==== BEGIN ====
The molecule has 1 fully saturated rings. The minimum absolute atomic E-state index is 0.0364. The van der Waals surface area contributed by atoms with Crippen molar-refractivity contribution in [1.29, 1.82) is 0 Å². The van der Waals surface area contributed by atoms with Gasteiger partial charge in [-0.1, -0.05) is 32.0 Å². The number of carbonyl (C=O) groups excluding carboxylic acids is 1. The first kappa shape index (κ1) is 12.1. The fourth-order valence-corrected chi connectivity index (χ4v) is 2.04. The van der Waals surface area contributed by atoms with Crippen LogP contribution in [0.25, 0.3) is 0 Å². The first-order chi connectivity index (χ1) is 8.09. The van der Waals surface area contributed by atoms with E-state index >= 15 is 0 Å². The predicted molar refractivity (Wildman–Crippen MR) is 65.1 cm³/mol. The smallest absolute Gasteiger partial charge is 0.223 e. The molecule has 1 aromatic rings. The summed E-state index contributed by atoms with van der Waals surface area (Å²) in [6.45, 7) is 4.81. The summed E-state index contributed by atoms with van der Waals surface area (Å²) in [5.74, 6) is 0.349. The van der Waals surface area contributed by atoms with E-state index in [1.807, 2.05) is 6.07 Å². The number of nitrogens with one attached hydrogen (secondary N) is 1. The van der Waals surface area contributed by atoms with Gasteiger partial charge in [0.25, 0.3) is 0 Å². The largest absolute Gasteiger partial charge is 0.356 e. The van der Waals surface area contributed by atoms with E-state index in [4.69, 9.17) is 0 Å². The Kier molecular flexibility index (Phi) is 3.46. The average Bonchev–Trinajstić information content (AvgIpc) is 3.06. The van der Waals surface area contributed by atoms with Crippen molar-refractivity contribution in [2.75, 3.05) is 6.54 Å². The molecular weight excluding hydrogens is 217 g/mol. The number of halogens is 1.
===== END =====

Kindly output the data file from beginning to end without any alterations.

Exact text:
The molecule has 1 fully saturated rings. The minimum absolute atomic E-state index is 0.0364. The van der Waals surface area contributed by atoms with Crippen molar-refractivity contribution in [1.29, 1.82) is 0 Å². The van der Waals surface area contributed by atoms with Gasteiger partial charge in [-0.1, -0.05) is 32.0 Å². The number of carbonyl (C=O) groups excluding carboxylic acids is 1. The first kappa shape index (κ1) is 12.1. The fourth-order valence-corrected chi connectivity index (χ4v) is 2.04. The van der Waals surface area contributed by atoms with Crippen LogP contribution in [0.25, 0.3) is 0 Å². The first-order chi connectivity index (χ1) is 8.09. The van der Waals surface area contributed by atoms with E-state index >= 15 is 0 Å². The predicted molar refractivity (Wildman–Crippen MR) is 65.1 cm³/mol. The smallest absolute Gasteiger partial charge is 0.223 e. The molecule has 1 aromatic rings. The summed E-state index contributed by atoms with van der Waals surface area (Å²) in [6.45, 7) is 4.81. The summed E-state index contributed by atoms with van der Waals surface area (Å²) in [5.74, 6) is 0.349. The van der Waals surface area contributed by atoms with E-state index in [1.807, 2.05) is 6.07 Å². The number of nitrogens with one attached hydrogen (secondary N) is 1. The van der Waals surface area contributed by atoms with Gasteiger partial charge in [0.25, 0.3) is 0 Å². The largest absolute Gasteiger partial charge is 0.356 e. The van der Waals surface area contributed by atoms with E-state index in [4.69, 9.17) is 0 Å². The Kier molecular flexibility index (Phi) is 3.46. The average Bonchev–Trinajstić information content (AvgIpc) is 3.06. The van der Waals surface area contributed by atoms with Crippen molar-refractivity contribution in [2.75, 3.05) is 6.54 Å². The molecular weight excluding hydrogens is 217 g/mol. The number of halogens is 1.